The Department of Defense defines collateral damage as “Unintentional or incidental injury or damage to persons or objects that would not be lawful military targets in the circumstances ruling at the time”. This term is frequently used when describing the incidental killing or wounding of non-combatant persons, or damage to non-combatant property during an attack on another military target. It is argued that its use dehumanizes the dead, and is used to reduce the perception of fault of military leadership in failing to protect non-combatants. The first known use of this term appeared in a 1961 article entitled "DISPERSAL, DETERRENCE, AND DAMAGE".
Although it was not widely used during the Vietnam War, a statement by an unnamed U.S. military official discussing actions taken against the Viet Cong in Ben Tre city perfectly describes the “feeling” such vernacular produces: "It became necessary to destroy the town to save it".That statement practically summarizes U.S. strategy at the time. According to the U.S. Department of Defense, more than 864,000 tons of bombs were dropped during Operation Rolling Thunder (1965 - 1968) alone, compared with 503,000 tons dropped during the entire Pacific Theater of World War II.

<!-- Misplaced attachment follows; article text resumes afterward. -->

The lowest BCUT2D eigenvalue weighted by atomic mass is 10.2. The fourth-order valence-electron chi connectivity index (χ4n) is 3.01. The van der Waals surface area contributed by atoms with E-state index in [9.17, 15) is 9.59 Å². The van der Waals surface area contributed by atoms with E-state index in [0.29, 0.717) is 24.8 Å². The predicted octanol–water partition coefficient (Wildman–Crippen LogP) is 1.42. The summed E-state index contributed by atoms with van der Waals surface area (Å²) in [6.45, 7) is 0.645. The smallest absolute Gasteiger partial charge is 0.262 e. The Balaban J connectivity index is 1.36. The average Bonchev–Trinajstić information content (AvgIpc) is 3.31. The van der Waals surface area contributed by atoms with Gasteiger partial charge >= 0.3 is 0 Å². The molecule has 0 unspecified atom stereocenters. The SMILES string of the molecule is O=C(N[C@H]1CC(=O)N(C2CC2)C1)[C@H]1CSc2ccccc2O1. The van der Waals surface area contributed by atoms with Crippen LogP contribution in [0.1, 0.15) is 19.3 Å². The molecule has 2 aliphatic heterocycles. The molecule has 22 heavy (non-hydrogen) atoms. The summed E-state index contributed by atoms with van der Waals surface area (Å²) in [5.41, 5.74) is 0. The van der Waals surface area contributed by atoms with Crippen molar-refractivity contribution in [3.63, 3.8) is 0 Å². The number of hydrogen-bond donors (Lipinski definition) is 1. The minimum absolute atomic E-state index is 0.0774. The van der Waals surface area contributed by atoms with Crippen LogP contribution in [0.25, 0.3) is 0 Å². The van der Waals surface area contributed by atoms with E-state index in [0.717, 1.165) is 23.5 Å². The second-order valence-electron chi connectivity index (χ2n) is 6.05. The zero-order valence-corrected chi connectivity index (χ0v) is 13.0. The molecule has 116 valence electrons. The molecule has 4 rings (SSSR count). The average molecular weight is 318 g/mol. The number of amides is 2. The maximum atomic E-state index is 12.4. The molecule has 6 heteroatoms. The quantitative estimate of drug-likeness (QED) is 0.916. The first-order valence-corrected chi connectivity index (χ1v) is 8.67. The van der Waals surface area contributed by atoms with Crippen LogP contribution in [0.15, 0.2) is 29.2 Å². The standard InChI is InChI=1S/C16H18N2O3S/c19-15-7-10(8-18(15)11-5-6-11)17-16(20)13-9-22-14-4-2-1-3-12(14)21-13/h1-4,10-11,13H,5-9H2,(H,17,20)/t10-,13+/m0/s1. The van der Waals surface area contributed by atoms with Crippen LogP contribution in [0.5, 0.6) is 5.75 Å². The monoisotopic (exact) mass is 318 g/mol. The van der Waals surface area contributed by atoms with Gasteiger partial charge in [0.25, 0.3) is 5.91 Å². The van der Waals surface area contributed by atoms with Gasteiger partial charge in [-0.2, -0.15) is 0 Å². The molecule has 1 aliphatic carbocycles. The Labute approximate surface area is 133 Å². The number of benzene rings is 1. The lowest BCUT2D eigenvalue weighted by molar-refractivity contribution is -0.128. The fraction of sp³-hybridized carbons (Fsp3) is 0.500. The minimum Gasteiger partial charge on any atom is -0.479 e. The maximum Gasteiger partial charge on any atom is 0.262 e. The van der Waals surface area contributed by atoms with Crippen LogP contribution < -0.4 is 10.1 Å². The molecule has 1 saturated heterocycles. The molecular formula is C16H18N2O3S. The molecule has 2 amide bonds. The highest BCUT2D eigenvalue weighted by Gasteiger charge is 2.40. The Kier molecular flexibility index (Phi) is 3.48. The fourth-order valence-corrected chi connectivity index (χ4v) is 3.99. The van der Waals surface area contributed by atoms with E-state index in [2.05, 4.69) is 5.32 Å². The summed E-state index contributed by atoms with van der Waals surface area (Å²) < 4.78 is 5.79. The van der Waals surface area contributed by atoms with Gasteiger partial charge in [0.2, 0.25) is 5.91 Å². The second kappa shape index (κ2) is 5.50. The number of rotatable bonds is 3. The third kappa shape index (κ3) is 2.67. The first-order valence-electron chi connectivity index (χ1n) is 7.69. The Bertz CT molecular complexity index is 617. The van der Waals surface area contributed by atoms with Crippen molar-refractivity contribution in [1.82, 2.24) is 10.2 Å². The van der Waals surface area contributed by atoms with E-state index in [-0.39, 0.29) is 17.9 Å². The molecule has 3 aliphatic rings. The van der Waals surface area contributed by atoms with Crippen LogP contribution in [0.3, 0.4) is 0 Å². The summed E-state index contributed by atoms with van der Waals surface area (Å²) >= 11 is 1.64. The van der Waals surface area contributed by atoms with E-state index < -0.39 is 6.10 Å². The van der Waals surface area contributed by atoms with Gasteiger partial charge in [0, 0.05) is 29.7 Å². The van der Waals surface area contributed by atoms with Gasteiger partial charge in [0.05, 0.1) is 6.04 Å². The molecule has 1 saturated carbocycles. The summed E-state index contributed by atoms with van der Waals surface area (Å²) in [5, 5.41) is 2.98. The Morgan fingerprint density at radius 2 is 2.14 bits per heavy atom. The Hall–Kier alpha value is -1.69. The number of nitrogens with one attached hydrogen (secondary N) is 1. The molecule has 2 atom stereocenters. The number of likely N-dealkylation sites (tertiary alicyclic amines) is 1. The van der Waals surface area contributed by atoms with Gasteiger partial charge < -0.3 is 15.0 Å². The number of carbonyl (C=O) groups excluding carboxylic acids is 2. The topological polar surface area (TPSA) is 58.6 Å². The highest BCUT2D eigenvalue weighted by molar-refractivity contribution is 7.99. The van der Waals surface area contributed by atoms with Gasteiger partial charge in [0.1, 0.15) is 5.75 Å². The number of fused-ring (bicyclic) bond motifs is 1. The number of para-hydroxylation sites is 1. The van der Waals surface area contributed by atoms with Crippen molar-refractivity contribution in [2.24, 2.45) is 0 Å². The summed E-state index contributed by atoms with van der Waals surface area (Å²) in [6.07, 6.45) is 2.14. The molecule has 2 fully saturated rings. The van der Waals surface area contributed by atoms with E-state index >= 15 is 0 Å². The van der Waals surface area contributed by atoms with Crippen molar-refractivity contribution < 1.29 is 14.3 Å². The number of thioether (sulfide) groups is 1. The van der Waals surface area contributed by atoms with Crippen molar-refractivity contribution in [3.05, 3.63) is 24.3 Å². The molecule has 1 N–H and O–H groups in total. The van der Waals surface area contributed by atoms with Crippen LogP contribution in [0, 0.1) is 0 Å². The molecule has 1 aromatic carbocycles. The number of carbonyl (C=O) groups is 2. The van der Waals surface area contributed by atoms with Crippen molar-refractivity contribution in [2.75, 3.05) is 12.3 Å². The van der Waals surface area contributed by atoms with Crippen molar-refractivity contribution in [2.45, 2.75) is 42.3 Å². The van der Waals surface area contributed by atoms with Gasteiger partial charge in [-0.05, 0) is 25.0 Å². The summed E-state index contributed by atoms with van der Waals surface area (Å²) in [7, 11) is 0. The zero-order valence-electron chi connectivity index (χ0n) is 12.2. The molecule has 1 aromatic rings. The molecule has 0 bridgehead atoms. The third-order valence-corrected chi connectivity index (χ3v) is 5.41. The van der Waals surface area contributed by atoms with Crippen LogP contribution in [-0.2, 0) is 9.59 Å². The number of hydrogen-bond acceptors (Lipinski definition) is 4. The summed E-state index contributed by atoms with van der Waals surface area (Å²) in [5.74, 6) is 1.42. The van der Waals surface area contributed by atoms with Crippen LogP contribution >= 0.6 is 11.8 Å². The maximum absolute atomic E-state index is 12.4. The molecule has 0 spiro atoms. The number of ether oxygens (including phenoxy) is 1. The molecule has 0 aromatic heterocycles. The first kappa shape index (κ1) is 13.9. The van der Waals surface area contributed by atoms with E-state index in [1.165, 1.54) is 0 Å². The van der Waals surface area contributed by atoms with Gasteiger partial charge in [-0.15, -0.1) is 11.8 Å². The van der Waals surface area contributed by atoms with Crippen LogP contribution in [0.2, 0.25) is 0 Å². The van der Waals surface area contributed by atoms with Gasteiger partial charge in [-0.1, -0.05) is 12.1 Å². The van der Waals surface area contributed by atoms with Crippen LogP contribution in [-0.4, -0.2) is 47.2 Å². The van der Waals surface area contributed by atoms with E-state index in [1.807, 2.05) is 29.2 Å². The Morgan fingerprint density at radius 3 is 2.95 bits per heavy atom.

|U.S. F4 Phantom dropping bombs over a Viet Cong controlled area in South Vietnam, 1965|